Cyanide suspected in former Boston doctor's death
BOSTON (WHDH) -- The husband of a former doctor at Brigham and Women’s Hospital has come under scrutiny following her death.
Dr. Autumn Klein, 41, collapsed just before midnight in her Oakland, Penn. home on April 17. She died three days later. Investigators believe Klein had toxic levels of cyanide in her blood.
A cyanide expert said the drug is a poison to the human body.
“It gets in the tissue so rapidly that they might be dead before they hit the ground,” said Dr. Fred Fochtman of the Wecht Institute.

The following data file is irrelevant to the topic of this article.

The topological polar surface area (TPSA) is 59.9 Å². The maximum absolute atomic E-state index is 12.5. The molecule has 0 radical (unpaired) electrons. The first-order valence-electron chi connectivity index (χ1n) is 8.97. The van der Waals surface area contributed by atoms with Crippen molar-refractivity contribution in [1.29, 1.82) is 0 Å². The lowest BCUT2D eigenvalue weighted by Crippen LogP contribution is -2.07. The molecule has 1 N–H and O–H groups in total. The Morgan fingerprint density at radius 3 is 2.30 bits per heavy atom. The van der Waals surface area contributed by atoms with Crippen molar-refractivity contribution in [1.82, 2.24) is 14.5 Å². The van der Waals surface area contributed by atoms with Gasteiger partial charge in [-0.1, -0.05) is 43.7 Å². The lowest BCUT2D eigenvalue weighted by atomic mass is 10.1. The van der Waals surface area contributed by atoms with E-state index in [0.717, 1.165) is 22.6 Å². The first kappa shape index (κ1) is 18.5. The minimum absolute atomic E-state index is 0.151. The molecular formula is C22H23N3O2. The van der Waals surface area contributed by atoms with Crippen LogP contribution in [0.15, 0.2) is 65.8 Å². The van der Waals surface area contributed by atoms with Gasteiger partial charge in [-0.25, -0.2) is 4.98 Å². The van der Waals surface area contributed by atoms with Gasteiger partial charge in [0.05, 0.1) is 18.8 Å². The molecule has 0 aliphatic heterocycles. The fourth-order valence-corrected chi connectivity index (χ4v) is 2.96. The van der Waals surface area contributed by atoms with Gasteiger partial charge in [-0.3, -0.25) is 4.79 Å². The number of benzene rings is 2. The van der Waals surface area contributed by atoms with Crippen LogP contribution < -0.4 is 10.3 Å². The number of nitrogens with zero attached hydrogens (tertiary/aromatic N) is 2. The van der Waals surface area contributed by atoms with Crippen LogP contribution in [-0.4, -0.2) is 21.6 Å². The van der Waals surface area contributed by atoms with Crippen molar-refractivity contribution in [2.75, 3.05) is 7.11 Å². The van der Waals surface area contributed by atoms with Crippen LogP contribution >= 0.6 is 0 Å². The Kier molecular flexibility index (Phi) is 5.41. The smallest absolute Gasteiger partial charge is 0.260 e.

No autopsy was performed on Dr. Klein. Her organs were donated and her remains were cremated.
Investigators did interview her husband, Dr. Robert Ferrante, but he was not named a suspect. Search warrants were executed at the couple’s home and at a laboratory at the University of Pittsburgh, where Dr. Ferrante works.
According to reports, Ferrante first told investigators his wife died of stroke, but he apparently placed an order of cyanide a few days before her death.
Cyanide is used in some commercial applications.
Sources said Ferrante never administered CPR and didn’t call police to ask about what happened to her.